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First stage:
Second stage:
Third stage:
What are the different stages of labor?
Written by : DoctorNDTV Team
  • First stage:

    The first stage starts with effacement, which is the thinning of the cervix, the birth canal at the juncture of the uterus and vagina. The baby’s head drops lower into the abdomen and this can be felt by the mother. The dropping of the baby’s head may be felt by an urge to push and increased pressure on the mother’s bowel. The feeling is almost similar to that before passing motion. The cervix starts to dilate in preparation for the baby’s birth. The mother is discouraged from pushing since a minimum dilation of at least 10 cm is required for the baby to be able to move down into the birth canal.

    The stage is usually characterised by contractions which become regular with time. The mother is still able to walk around. In fact, walking around at this time helps to ease the pain in women. The stage ends with the ‘breaking of the water’ which is actually the rupture of the amniotic sac. The baby is ready to be born when this happens. The first stage may last for as long as 12-14 hours in the first pregnancy.

  • Second stage:

    A woman in the second stage experiences more intense contractions occurring at shorter intervals. Subsequent contractions may occur at intervals of 3-4 minutes and each may last for about 40-60 seconds. The mother feels increased discomfort and leg pain and if her water has not broken yet, it may have to be ruptured manually by the doctor.

    When the baby’s head is appropriately low down into the birth canal, the mother starts to push. The urge to push comes naturally due to the presence of the baby very low in the uterus. The appearance of the baby’s head in the vagina is called ‘crowning’. In most cases, babies are born head first. The shoulders then slide out one by one and the legs come out last.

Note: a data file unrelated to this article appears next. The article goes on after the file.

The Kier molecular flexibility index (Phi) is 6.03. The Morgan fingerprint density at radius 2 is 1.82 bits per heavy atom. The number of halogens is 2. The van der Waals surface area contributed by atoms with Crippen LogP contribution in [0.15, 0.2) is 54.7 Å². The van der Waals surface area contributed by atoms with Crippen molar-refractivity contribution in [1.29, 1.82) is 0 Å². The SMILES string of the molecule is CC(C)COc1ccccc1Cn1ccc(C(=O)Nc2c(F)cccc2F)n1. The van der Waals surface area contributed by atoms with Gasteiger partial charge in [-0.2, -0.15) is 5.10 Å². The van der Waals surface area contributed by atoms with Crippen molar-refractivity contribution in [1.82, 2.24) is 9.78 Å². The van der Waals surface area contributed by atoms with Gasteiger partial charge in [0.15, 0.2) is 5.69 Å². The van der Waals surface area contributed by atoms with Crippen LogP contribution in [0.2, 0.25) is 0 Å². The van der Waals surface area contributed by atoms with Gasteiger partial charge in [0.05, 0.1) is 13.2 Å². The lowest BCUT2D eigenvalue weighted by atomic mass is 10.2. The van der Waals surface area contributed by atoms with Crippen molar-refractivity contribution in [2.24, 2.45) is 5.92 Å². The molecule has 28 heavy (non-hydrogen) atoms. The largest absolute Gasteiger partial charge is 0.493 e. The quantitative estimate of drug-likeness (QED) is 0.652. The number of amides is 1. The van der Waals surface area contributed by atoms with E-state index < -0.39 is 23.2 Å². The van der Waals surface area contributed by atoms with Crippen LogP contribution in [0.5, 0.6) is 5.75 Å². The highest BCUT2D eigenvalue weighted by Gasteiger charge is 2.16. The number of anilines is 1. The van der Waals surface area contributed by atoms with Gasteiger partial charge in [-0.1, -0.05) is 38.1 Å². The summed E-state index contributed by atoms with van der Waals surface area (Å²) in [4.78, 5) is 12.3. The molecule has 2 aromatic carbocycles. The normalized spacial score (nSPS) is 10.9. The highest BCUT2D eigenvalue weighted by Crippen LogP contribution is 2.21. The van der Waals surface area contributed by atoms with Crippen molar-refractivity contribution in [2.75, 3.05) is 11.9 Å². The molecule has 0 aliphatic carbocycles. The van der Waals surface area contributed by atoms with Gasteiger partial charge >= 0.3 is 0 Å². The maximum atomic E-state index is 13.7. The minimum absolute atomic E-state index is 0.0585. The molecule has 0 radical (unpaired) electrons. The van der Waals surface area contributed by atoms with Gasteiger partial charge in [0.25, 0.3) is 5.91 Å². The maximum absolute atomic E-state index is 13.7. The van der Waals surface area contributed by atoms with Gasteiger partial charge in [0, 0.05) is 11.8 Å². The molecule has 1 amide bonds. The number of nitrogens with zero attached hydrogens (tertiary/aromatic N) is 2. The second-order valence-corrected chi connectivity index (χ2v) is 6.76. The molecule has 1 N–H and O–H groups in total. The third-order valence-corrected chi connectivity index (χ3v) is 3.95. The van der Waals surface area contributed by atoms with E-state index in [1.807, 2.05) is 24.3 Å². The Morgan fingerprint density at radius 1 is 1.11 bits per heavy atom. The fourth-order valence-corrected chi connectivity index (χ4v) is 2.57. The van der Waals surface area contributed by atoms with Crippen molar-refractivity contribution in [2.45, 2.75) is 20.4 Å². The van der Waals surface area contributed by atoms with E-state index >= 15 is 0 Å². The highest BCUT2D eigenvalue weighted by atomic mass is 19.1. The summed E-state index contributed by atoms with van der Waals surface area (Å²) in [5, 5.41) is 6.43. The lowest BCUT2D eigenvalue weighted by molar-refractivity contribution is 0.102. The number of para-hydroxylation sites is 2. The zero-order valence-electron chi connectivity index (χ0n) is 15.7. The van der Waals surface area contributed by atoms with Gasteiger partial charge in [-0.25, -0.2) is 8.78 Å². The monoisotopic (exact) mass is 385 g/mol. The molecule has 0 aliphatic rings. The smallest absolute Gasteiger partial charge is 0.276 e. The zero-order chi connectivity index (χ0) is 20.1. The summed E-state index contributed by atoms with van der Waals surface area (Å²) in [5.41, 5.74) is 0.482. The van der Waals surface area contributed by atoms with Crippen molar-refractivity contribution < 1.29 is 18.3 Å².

Though most deliveries, even now, take place in the supine position (woman on her back), more and more women are opting for the squatting position, which makes delivery easier due to the additional help of the gravitational pull.

  • Third stage:

    Once the baby is born, the umbilical cord is clamped and cut. The third stage is the expulsion of the placenta and the after birth. After the baby is born, the placenta is expelled along with other remnants of birth. In some case they may have to be pushed out actively by the mother. In most cases, the after birth comes out on its own. The uterus is contracting to expel the placenta and other remnants. Oxytocin injection may be given to the mother to hasten the contraction of the uterus and expel the placenta faster.

    After the placenta is delivered, there is menstruation like bleeding from the vagina. The doctor may want to stitch up any lacerations or tears that may have occurred during delivery. This stage lasts from a few minutes to about half an hour.
  • What are the different stages of labor?

    After the gruelling months of pregnancy, child birth is almost a fitting end to the saga. Labour is induced when the baby is ready to be born. Actual labour may be preceded by a series of false contractions that may feel like labour. Although text books usually describe labour as occurring in three distinct stages, each woman may experience it in a way different from others.

    • Beginning of labour – characterised by dilation of the cervix to allow the passage of the baby.
    • Labour – characterised by the actual pushing motion and the birth of the baby.
    • Afterbirth – delivery of the placenta and the after birth.

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